Currently, employees pay 4.2% Social Security taxes up to $106,800 in wages. Additionally, they pay 1.45% Medicare tax on all of their earnings. The employer must match these amounts and remit to the government. The 2010 legislation decreased the employee's Social Security contribution from 6.2% to 4.2%. However, this is only effective for 2011. The idea was to give employees more money in their paychecks so they could spend it and boost the economy. The employer percentage remained the same.
With unemployment stubbornly staying around 9% and the drumbeat of other economic news being negative, the Obama administration is looking for ways to simulate the economy. A cut in the employer's payroll taxes will make it less expensive for employers to hire more employees. While this may be a step in the right direction, it just becomes another small patch, and a temporary one at that. The federal income tax code has become a giant quilt that has been assembled through the years by constantly patching it.
There has been no change in the federal income tax brackets as they have essentially been frozen from 2003 and will continue into 2012. If Congress fails to act, in 2013 the income tax rates will revert back to their 2002 rates. This essentially will increase the highest two rates from 33% to 36% and $35 to 39.6%, respectively. The rate for qualified dividends will rise from 15% to your ordinary tax bracket, which could be as high as 39.6%. The long term capital gains tax will rise from 15% to 20%.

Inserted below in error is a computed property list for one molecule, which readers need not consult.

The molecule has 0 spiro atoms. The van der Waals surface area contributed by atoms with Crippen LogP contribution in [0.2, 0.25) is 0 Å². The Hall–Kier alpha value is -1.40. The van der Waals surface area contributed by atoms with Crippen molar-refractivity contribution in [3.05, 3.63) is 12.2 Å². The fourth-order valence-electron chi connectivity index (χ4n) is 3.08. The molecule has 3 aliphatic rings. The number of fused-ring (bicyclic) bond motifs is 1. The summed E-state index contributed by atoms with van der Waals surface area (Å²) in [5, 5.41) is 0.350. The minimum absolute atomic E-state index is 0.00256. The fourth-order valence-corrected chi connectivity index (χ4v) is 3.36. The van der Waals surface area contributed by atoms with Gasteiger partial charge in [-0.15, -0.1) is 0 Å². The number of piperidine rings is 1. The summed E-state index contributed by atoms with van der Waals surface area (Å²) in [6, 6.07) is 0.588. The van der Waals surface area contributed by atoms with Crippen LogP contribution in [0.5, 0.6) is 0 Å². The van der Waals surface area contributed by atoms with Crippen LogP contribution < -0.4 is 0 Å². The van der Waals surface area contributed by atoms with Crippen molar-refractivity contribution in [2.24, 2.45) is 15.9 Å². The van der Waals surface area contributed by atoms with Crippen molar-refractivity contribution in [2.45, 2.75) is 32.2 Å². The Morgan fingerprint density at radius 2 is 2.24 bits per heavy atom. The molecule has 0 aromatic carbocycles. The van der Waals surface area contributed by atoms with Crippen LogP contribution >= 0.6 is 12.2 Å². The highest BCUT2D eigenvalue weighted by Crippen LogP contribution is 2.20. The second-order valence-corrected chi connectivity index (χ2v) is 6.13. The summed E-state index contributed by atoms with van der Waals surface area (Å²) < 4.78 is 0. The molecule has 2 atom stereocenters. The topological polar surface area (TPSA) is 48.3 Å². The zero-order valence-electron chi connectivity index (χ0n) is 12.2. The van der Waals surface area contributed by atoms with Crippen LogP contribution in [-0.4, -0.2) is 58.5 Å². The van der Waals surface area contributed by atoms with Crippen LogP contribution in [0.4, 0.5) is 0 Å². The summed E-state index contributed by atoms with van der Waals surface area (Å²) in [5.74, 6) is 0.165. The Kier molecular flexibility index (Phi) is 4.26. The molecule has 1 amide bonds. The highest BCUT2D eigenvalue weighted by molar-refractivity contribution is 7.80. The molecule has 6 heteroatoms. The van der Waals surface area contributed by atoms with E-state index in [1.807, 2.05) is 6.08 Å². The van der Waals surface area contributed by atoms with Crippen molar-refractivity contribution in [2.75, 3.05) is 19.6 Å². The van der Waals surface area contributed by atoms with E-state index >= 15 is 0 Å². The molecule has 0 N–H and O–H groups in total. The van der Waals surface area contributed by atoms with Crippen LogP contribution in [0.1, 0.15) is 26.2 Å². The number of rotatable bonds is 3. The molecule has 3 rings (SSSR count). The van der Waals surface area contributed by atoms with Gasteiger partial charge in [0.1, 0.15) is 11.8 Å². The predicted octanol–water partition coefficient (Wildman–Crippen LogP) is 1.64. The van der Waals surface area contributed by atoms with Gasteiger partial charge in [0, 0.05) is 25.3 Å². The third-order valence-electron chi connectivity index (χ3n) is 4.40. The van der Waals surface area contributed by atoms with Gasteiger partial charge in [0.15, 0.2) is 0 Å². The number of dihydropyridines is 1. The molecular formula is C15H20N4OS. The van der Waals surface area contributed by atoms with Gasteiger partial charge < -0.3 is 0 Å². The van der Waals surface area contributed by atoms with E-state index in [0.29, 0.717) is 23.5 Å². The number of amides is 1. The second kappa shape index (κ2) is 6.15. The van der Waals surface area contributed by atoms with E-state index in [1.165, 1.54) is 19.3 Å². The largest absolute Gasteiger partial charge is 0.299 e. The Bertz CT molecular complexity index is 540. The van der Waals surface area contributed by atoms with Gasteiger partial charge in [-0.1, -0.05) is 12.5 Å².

The federal estate tax exclusion was increased from $3.5 million in 2009 to $5 million in 2011. Additionally, the maximum tax bracket was decreased from 55% to 35%. This exclusion and tax rate is effective for 2011 and 2012. This is quite an increase in the exclusion and decrease in the tax rate. This will allow taxpayers to pass on more assets to their beneficiaries without being subject to tax.
ACTION ITEM: Employees should enjoy the payroll tax cut they have this year. Employees face an increase in their Social Security taxes beginning in 2012 if the temporary payroll tax cut is not extended. This may indeed be “The Last Tax Cut.”
Thomas F. Scanlon, CPA, CFP®